The And Or project (&/) is a research group and digital exhibition space, reimagining the relationship between art, interpretation, exhibition, and theory. We are a collective of three: artist, art writer and art historian. Instead of being guests in each other’s domains, we have generated a collaborative space. &/ is both an online exhibition project and itself an investigatory work, inviting collaborators and commissioned contributors to critically experiment with the internet and reconsider the interaction between printed matter and new media art. We launched our online exhibition space in February 2014. We present an annual exhibition in collaboration with artists, art writers and web designers. &/ is Sarah Archino, Siofra McSherry and Isabella Streffen.
⌘A⌘C⌘N⌘V⌘S: Molly Morin and Nia Davies
20 February 2014 – 31st May 2014
In Command Plus, our inaugural show, we brought together art, text, poetry and design by a web of collaborators, Molly Morin, Nia Davis, Nora O’ Murchú and Alice Poulalian, creating a cycle of work and response that confounded the distinction between text and image. This mingling becomes especially potent in this online space, where images and text must first be transformed into code in order to populate a virtual, visual space.
Molly Morin makes artwork based on information in a broad range of digital and analog formats. She is also an assistant professor of art at Weber State University happy to be living along the Wasatch Front in Ogden, UT.
Nia Davies’ first pamphlet of poems Then Spree came out from Salt in 2012. Her current projects include collaborations with other poets and artists and co-editing the online journal Poems in Which and Solidarity Park Poetry – poems for #ResisTurkey. She is the editor of Poetry Wales.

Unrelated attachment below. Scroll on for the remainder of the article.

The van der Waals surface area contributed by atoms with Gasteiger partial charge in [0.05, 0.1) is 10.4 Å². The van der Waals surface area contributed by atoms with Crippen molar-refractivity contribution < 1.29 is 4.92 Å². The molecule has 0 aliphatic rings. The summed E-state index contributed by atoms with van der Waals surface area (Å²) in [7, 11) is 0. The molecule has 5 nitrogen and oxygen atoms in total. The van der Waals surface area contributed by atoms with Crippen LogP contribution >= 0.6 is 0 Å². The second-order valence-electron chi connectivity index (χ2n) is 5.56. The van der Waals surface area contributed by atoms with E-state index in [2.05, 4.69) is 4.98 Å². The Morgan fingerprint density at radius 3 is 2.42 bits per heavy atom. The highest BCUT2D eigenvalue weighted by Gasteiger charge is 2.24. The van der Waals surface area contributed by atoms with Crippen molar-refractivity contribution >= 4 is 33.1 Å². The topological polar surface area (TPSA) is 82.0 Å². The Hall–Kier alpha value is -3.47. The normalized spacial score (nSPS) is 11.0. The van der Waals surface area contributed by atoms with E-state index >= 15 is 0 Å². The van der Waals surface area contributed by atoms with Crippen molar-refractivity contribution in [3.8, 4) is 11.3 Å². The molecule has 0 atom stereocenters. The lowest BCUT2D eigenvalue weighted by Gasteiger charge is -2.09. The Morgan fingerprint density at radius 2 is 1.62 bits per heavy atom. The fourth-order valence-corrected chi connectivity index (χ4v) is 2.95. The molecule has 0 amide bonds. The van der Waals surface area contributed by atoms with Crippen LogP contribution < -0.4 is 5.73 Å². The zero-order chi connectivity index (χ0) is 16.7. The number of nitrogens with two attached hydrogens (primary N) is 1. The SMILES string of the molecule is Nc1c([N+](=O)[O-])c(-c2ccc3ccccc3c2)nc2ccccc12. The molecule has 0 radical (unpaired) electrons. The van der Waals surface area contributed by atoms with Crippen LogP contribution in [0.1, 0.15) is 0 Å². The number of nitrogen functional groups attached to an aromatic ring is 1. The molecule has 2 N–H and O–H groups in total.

Nora O’ Murchú is a new media art curator, and designer. She curates, designs, organises, produces events, exhibitions, gigs and talks at the intersection of art, technology and design. She likes the Internet.
Alice Poulalion is a programmer, coming from art school. She has a new favourite piece of code every day.
Pacific Binaries: Anja Schaffner
December 21 2015 – March 20 2016
For their second online exhibition, the And Or project editors present a photographic series on Los Angeles by Berlin-based artist Anja Schaffner. The web-based show features new writing from Alison J. Carr, Roddy Lumsden, Monica Steinberg and Isabella Streffen, which responds to and reflects on the photographs and the imagined Los Angeles they invoke.
Schaffner’s images capture delicate mundanities within the car-centric megalopolis of Los Angeles. She doesn’t learn to drive in order to read L.A. in the original, or dwell on the ecology of fear, or mine the history of forgetting; instead, she seeks out slow moments of beauty, nostalgia and fiction. These images document the last days of iconic Angeleno twilight, prior to the city’s shift to more environmentally-friendly white LEDs. Isabella Streffen tells us some stories about light and its myths in twenty tweetable microfictions.
Carr’s love letter to the city and its encounters marks the transformation from analogue to digital in considering whether such transitions are less problematic for photographers emerging since the 2000s. Schaffner shoots exclusively in traditional film, and her images prompt a longing for the tangibility of traditional photographs, or perhaps for the marker of difference between two modes, so that such a distinction may regain importance.
A new poem from Roddy Lumsden merges remembered song lyrics with the appreciation of quiet moment between two cats on a windowsill, settling into a space that is neither quite memory nor description. Monica Steinberg’s backwards glance meditates on the means of survival in such a tenuous society, and Schaffner’s analogue strategy.
These paradoxes echo the tensions of hosting an exhibition driven thematically by location, existing in the non-place of digital and coordinated by global participants from outside the site. The exhibition probes issues of parafictionality, analogue vs. digital, placelessness, and the meaning of light, opening up the space of an imaginary and re- imagined Los Angeles.